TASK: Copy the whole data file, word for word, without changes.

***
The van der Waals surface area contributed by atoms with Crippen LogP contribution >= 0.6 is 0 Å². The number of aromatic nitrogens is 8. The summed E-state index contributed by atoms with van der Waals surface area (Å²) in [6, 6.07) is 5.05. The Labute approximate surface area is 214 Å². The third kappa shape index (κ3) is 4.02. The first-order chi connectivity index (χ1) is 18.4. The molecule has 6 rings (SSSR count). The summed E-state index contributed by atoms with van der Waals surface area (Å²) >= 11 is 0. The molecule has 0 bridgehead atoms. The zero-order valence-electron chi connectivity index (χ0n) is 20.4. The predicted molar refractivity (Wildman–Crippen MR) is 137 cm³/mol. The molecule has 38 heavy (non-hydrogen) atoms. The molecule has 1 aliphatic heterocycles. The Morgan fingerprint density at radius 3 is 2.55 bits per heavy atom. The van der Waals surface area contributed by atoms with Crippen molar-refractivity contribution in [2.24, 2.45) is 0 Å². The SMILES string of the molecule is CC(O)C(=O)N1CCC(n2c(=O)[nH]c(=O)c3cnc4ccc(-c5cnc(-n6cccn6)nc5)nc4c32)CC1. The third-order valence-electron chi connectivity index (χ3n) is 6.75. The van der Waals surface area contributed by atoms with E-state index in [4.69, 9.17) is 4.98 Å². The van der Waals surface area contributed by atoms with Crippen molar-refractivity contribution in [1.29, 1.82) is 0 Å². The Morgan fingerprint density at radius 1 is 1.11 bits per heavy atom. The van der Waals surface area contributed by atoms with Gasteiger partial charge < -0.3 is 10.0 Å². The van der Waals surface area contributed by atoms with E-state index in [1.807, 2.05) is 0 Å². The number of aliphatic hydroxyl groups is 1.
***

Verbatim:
The van der Waals surface area contributed by atoms with Crippen LogP contribution >= 0.6 is 0 Å². The number of aromatic nitrogens is 8. The summed E-state index contributed by atoms with van der Waals surface area (Å²) in [6, 6.07) is 5.05. The Labute approximate surface area is 214 Å². The third kappa shape index (κ3) is 4.02. The first-order chi connectivity index (χ1) is 18.4. The molecule has 6 rings (SSSR count). The summed E-state index contributed by atoms with van der Waals surface area (Å²) >= 11 is 0. The molecule has 0 bridgehead atoms. The zero-order valence-electron chi connectivity index (χ0n) is 20.4. The predicted molar refractivity (Wildman–Crippen MR) is 137 cm³/mol. The molecule has 38 heavy (non-hydrogen) atoms. The molecule has 1 aliphatic heterocycles. The Morgan fingerprint density at radius 3 is 2.55 bits per heavy atom. The van der Waals surface area contributed by atoms with Crippen molar-refractivity contribution in [2.24, 2.45) is 0 Å². The SMILES string of the molecule is CC(O)C(=O)N1CCC(n2c(=O)[nH]c(=O)c3cnc4ccc(-c5cnc(-n6cccn6)nc5)nc4c32)CC1. The third-order valence-electron chi connectivity index (χ3n) is 6.75. The van der Waals surface area contributed by atoms with E-state index in [4.69, 9.17) is 4.98 Å². The van der Waals surface area contributed by atoms with Crippen molar-refractivity contribution in [1.29, 1.82) is 0 Å². The Morgan fingerprint density at radius 1 is 1.11 bits per heavy atom. The van der Waals surface area contributed by atoms with Gasteiger partial charge < -0.3 is 10.0 Å². The van der Waals surface area contributed by atoms with E-state index in [1.807, 2.05) is 0 Å². The number of aliphatic hydroxyl groups is 1.